SENATOR RYAN: Again, let’s be honest here, if, for example, it’s a sporting event and you’re the Shadow Minister for Sport or you’re the Leader of the Opposition or the Prime Minister, I actually think that’s a bit different than if you’re me, who has no relationship to the sports portfolio. If you’re chair of the parliamentary committee that covers sport …
SPEERS: Yeah sure, but if you’re a backbencher and they make a ruling on a backbencher saying ‘you can’t charge the taxpayer to go to the footy’, that will apply to all backbenchers?
SENATOR RYAN: Again, David, this is where it is important to be clear that there are different sorts of responsibilities here. If, for example, as someone put to me once, someone was flying through a city because that was the way they got home because they literally had to make a connecting flight, I don’t think that’s the same as someone getting on that plane for the purpose. What was the dominant purpose of your travel? That’s why we’ve put that in here, that’s why we’ve put a value for money test in here as well.
SPEERS: The thing that gets right up the nose of a lot of taxpayers is when someone will tack on a little bit of official business.
SENATOR RYAN: What is the dominant purpose for your travel and that is critical, it’s in the legislation.
SPEERS: What’s happening with foreign donations Minister, just finally? You’ve indicated you want to see them banned, where is that up to?
SENATOR RYAN: We are also introducing another piece of legislation this week that flows from the Electoral Matters Committee’s report from December clarifying and updating the electoral authorisations laws. At the moment there are some inconsistencies, for example something that is streamed is not subject to the same authorisation requirements as something on television. That was tabled in December. We have just finished that legislation and that will be coming forward in the next couple of days.
We have commenced work now on the foreign donations issue, because that was tabled a couple of weeks ago.
SPEERS: Do you want to ban them?
SENATOR RYAN: Yeah, I do, and I want to look at how, but I’m disappointed because the Labor Party walked away from what Bill Shorten said
SPEERS: You thought they were on board with …
SENATOR RYAN: Well Bill Shorten had said that, but the Labor members on the Electoral Matters Committee did not. It goes to this point: if we are going to have a foreign donations ban for political parties, it’s got to be for activist groups who seek to influence elections as well. We can’t have one how-to-vote card at a polling booth paid for by foreign donations and another one, just because it is a political party, handed out by someone …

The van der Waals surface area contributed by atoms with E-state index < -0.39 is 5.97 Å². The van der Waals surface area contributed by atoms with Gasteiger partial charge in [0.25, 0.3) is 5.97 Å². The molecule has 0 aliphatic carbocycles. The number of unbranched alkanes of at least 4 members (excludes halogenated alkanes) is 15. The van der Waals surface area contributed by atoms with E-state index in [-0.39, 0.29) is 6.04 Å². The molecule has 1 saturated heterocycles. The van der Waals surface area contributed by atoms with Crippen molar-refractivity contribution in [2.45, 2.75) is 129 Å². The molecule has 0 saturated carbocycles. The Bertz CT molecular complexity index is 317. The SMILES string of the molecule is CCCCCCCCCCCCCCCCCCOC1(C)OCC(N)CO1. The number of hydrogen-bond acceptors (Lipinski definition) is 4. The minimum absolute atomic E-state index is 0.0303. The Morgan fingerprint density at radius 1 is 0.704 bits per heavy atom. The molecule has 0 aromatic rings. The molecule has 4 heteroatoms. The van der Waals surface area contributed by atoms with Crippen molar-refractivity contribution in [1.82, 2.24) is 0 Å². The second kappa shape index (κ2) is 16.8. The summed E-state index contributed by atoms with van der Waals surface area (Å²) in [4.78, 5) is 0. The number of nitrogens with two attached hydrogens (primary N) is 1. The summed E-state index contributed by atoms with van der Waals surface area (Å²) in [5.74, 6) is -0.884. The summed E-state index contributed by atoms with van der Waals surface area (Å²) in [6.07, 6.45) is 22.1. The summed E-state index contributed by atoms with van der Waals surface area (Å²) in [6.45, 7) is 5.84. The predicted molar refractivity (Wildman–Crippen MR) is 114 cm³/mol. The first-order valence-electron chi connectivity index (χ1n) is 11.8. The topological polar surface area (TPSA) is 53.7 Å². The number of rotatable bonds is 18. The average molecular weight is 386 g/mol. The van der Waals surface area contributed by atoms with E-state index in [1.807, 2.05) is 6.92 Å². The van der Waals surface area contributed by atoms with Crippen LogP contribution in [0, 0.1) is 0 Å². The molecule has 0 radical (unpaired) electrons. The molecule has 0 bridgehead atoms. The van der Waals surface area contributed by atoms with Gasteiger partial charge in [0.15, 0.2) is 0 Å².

SPEERS: So foreign donations to GetUp! have to be banned as well?
SENATOR RYAN: I don’t want to get to a situation where we have massive regulation of political parties and massive interest group funding that’s not covered. That’s what happens in the United States at the moment.
SPEERS: Can I just ask you finally, what’s the concern about foreign donations? That they could influence party policy?
SENATOR RYAN: I think it’s fair to say there is broader community concern about foreign donations.
SPEERS: What’s your concern?
SENATOR RYAN: My concern about it reflects that of the community. We want to make sure that those who influence Australian elections have an interest in their outcome, a direct interest in their outcome. That’s why I’ve been very careful, and in fact the High Court has said, corporations with an interest in Australia, they aren’t necessarily someone we could unilaterally ban. It’s a very tricky Constitutional area. Historically, car manufacturers have employed tens of thousands of people, but they’re foreign owned. I don’t think anyone thinks that is necessarily …
SPEERS: Is there a view that a political party might be unduly influenced by a foreign source?
SENATOR RYAN: That’s not my view. I think the interest is in ensuring those that get involved and contribute to Australian politics through financial politics are actually groups that are affected by and have an interest in the outcome.
SPEERS: But, surely it matters more what the political party in Australia does with that money? Is it influencing a position on a policy?
SENATOR RYAN: Not in my experience at all. I’ve been involved in the Liberal Party for 28 years and I’ve never seen that. At the same time, the people who impact how people vote are not just political parties. We put up candidates and yes, we do get public support for that, but you go to any polling booth, or you see the ads broadcast on TV and you see activist groups, of all types, trying to influence a vote.
SPEERS: But my point is it doesn’t matter what the motive is of the foreign donor, if the political party is squeaky clean – as you say – and not influenced by the money it doesn’t matter what the motive is of the Chinese donor, or whoever it is.
SENATOR RYAN: Well I think political parties in Australia aren’t, as a general rule. That’s not my experience of 27 years.
SPEERS: So why do you need to ban the donations?
SENATOR RYAN: Because we only allow Australian citizens to vote – or Australia permanent residents from before 1984 from the UK. We say you’ve got to be a citizen to vote and we are reflecting that in the idea that you need to have an interest in the Australian electoral system and be affected by its outcome to contribute to it. I think that is pretty consistent.
SPEERS: Special Minister of State Senator Scott Ryan, I appreciate you explaining it all to us.